Widespread death of white spruce (Picea glauca) due to spruce beetle infestation has occurred throughout much of southern Denali National Park and Preserve. Large patches and stands of dead spruce trees are notable along the Parks Highway, including in and around the park-adjacent communities of Cantwell, Carlo Creek and McKinley Village.

The U.S. Forest Service’s Forest Health Protection Program, in collaboration with the Alaska Department of Natural Resources, Division of Forestry, maps forest health conditions throughout the state annually. Flight and ground operations in 2022 confirmed that the outbreak continues to expand northward along the Parks Highway and has traversed the pass in the Alaska Range that generally separates the climate regions of interior and south-central Alaska. Spruce beetle infestation was observed as far north as McKinley Village.

During summer 2022, Park staff conducted informal surveys along trails in the park entrance area (at mile 231 and 237 of the Parks Highway), finding occasional, but limited in extent, sign of spruce beetle activity. Groups of dead or damaged trees were detected but remained interspersed with healthy forest. Some trees exhibiting needle discoloration did not exhibit other signs of beetle activity, such as obvious entry holes or pitch tubes. Other factors such as drought stress (Dubois and Charnon 2019) and localized outbreaks of spruce beetle at endemic population levels, or other forest insects, such as the Northern Spruce Engraver (Ips perturbatus), also can contribute to local declines in forest health in Interior Alaska.

To assist with early detection of potential spruce beetle impacts, in 2021 and 2022, personnel from the Alaska Department of Natural Resources, Division of Forestry placed two Lindgren funnel traps, a standard tool for bark beetle monitoring, near the Park entrance area. In coordination with Park staff, the traps were monitored bi-weekly throughout the summer months to provide information on spruce beetle flight timing, duration, and relative population numbers. The numbers of beetles collected in both 2021 and 2022 were consistent with low or endemic population levels. The beetle flight period appears to have run from late May to mid-July. Monitoring will again occur in summer 2023. Park staff are eager to learn what the traps reveal, and thankful for collaboration with other agencies to help monitor the occurrence of this and other tree-damaging agents.

Time will tell how long southcentral Alaska’s current spruce beetle outbreak will last, and how far north it will spread. The continuation of this outbreak into interior Alaska, where large outbreaks have been more rarely observed, has attracted some attention. Several research projects are underway in and around the Denali area to detect spruce beetle infestation, monitor ecological change related to beetle-related mortality, and identify management actions that may be needed to ensure protection of infrastructure and visitor safety.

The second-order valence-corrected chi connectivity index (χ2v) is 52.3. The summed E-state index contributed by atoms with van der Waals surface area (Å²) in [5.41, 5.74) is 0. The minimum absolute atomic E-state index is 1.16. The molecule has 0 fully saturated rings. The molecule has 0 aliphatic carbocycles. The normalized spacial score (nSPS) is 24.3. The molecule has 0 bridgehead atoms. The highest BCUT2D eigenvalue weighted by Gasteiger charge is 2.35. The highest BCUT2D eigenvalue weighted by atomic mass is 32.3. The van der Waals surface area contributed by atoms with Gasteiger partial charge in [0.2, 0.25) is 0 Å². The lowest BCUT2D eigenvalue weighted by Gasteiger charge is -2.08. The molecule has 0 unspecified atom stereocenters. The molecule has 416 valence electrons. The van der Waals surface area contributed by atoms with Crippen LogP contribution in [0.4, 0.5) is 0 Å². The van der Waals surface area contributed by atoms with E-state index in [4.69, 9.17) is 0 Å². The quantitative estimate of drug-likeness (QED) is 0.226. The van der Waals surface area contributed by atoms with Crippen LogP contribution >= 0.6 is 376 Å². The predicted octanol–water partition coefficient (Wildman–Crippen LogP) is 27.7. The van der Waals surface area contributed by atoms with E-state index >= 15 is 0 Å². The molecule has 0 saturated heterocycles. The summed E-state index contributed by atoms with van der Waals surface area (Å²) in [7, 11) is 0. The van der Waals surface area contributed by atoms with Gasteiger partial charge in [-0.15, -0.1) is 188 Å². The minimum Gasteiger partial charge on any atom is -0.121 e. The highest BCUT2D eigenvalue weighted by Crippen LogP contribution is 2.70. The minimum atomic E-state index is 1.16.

Disturbance to Denali's forest, even if severe, opens opportunities for other natural ecological processes to occur. Keeping an eye out for disturbances as they develop, such as spruce beetle outbreaks, is important to gaining an understanding of Denali’s forest habitats.


We thank Jason Moan and Martin Schoofs of the Alaska Dept. of Forestry for their review of and insightful contributions to this article.


Bentz, B. J., Régnière, J., Fettig, C. J., Hansen, E. M., Hayes, J. L., Hicke, J. A., Kelsey, R. G., Negrón, J. F. and S. J. Seybold. 2010. Climate change and bark beetles of the Western United States and Canada: Direct and indirect effects. Bioscience 60: 602-613.

Brannoch, S. and J. Moan (eds.). 2020. Forest Health Conditions in Alaska 2020. Anchorage, Alaska. U.S. Department of Agriculture, Forest Service, Alaska Region. FS-R10-FHP. Publication R10-PR-46. 76 pp.

Dubois, G. and B. Charnon (eds.). 2019. Forest Health Conditions in Alaska 2019. Anchorage, Alaska. U.S. Department of Agriculture, Forest Service, Alaska Region. FS-R10-FHP. Publication R10--PR-45. 68 pp.

Dubois, G and T. Wurtz (eds.). 2016. Forest Health Conditions in Alaska 2016. Anchorage, Alaska. U.S. Department of Agriculture, Forest Service, Alaska Region. FS-R10-FHP. Publication R10-PR-39. 74 pp.

USDA-FS Forest Health Protection. 2021. Alaska Forest Health Highlights Story Map. Available from: Accessed April 11, 2022.

Werner, R. A., Holsten, E. H., Matsuoka, S. M. and R. E. Burnside. 2006. Spruce beetles and forest ecosystems in south-central Alaska: A review of 30 years of research. Forest Ecology and Management 227: 195-206.

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Denali National Park & Preserve

Last updated: April 17, 2023